Will Verizon keep Tracfone’s many brands?

Verizon executives have made positive comments about keeping Tracfone brands. I’m skeptical. Between nine Tracfone prepaid brands and three Verizon prepaid brands, the carrier would have 12 prepaid brands. Verizon would be foolish to shutter the Straight Talk brand, which has won 9.7 million subscribers via its robust presence at Walmart, its strong coverage via Verizon’s network, and generous allotments of data.

What’s the top brand in the multi-carrier dealer channel? Simple Mobile. As seen here, Simple Mobile wins the Wave7 Independent Prepaid Multi-Carrier Dealer Survey every quarter with ease. In addition, the Tracfone brand has appeal with older Americans with modest data needs, and it would make sense to keep that brand. Total Wireless already uses Verizon’s network and is widely sold at national retail.

Then, there’s GoSmart Mobile, which provide generous allotments of 3G data. PagePlus Cellular has been inactive and its main selling point has been usage of Verizon’s strong network. Both brands likely would be eliminated.

Walmart Family Mobile uses T-Mobile’s network and is sold alongside Straight Talk at Walmart, which would facilitate switching these customers to Straight Talk. I don’t think Verizon would miss Net10 Wireless.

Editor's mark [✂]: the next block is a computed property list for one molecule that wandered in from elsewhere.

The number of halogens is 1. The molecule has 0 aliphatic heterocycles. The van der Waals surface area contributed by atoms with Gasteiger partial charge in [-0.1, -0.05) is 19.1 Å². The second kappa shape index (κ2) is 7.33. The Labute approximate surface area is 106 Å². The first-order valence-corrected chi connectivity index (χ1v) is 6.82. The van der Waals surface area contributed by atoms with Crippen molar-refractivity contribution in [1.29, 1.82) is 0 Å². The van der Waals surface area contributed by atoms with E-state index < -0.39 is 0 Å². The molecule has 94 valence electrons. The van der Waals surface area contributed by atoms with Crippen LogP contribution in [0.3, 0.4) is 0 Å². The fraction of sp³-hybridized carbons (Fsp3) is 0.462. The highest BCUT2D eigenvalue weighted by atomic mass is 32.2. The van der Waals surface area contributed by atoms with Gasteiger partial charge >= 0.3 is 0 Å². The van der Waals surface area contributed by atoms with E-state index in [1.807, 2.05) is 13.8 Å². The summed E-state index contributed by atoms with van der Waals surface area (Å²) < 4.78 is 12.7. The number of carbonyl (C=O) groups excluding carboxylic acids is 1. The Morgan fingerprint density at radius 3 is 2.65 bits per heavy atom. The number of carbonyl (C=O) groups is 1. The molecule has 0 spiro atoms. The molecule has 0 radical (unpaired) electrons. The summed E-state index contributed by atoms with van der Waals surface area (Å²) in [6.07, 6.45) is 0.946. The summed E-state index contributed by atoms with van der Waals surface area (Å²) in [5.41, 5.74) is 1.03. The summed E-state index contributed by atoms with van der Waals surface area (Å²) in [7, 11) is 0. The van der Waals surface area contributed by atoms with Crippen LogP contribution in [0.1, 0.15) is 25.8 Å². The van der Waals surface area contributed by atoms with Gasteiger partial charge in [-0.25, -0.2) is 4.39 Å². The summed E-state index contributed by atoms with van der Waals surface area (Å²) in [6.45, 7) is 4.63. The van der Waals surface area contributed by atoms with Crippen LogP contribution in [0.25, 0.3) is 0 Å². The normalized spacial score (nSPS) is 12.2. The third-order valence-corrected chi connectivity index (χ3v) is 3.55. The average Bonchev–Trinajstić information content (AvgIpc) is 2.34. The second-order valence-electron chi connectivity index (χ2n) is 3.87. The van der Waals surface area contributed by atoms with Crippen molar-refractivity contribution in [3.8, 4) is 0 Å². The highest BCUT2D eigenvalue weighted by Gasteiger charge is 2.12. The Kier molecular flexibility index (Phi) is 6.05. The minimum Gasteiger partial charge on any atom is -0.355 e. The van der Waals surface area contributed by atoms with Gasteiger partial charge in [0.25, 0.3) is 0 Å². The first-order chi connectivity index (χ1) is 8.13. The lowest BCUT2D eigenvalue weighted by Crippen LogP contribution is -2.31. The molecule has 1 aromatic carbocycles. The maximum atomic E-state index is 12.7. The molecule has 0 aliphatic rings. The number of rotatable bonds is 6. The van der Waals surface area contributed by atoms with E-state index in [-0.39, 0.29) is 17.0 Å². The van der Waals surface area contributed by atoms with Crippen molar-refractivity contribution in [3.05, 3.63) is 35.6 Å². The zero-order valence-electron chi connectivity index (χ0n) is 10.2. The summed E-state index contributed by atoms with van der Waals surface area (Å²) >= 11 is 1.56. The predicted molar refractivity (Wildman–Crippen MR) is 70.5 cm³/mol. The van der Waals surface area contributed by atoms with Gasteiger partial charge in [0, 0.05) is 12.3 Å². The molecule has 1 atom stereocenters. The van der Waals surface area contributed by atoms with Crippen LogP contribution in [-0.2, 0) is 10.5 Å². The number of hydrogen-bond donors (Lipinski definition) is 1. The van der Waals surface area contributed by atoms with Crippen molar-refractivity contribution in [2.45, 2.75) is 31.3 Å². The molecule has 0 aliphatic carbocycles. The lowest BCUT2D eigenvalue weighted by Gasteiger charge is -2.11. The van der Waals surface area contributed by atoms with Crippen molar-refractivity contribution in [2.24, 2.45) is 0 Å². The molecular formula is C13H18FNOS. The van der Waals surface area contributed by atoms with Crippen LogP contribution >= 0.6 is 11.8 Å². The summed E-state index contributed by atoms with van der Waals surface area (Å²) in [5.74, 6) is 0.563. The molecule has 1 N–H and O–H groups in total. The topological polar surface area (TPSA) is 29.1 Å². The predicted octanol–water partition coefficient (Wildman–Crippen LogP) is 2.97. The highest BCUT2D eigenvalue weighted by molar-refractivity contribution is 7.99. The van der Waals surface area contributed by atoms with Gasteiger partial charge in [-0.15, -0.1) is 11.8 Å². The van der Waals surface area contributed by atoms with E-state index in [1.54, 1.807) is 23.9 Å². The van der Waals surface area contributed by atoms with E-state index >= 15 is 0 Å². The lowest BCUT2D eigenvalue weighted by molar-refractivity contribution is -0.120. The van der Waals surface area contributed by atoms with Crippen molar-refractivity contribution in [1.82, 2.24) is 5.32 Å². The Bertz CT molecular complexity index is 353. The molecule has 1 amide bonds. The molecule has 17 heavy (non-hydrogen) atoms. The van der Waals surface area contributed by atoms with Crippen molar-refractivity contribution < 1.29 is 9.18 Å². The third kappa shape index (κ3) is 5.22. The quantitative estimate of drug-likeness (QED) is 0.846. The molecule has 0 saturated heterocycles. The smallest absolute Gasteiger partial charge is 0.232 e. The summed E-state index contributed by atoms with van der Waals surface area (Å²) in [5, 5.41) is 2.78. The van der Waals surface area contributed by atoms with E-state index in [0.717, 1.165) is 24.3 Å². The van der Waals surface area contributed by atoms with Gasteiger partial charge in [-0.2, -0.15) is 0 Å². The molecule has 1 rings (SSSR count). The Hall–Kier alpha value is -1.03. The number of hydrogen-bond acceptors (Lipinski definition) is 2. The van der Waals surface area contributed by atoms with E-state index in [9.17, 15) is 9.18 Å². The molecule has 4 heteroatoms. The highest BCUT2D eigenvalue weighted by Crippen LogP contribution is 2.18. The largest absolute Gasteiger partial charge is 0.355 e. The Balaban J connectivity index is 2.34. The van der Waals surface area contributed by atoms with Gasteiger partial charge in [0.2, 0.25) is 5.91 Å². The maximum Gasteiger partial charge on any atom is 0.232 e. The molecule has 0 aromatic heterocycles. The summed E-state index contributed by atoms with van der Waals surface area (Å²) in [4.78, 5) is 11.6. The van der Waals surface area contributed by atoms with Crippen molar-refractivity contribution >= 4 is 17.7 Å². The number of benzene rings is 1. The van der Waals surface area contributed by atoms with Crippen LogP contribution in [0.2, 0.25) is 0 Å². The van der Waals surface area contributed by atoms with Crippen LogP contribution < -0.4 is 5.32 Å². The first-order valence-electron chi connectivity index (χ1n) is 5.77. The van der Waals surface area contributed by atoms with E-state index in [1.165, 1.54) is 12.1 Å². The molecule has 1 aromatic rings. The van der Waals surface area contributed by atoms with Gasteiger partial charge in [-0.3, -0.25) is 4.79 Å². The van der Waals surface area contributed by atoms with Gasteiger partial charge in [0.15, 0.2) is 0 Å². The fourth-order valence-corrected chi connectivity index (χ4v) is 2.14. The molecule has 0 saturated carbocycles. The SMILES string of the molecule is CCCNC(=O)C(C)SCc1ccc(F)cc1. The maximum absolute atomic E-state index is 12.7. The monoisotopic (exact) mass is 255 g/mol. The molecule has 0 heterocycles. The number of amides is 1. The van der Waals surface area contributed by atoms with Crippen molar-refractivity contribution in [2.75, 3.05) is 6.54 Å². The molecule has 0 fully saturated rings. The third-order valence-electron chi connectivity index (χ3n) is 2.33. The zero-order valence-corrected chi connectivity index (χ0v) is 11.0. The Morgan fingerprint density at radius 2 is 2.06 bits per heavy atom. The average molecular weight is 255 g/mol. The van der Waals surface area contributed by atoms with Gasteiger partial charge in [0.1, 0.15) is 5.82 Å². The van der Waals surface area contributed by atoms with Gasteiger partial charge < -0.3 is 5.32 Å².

In 2016 Verizon launched stores that sold nothing but Verizon prepaid. The effort was a flop. Its subsequent launch of Verizon prepaid via independent multi-carrier dealers has been more successful, but not strong enough to stop Verizon’s outward exodus of subscribers.

Verizon to gain presence via dealers and national retailers

Tracfone sells its portfolio of brands via 176 Total Wireless Stores. As Metro by T-Mobile, Cricket Wireless, and Boost Mobile close stores, Verizon would be smart to energize this channel, filling gaps where other carriers have closed stores. Tracfone also has a more flexible Tracfone Wireless Authorized Retailer Program, as well as an industry-leading presence among independent multi-carrier dealers.

RELATED: Metro by T-Mobile dealers fight for prepaid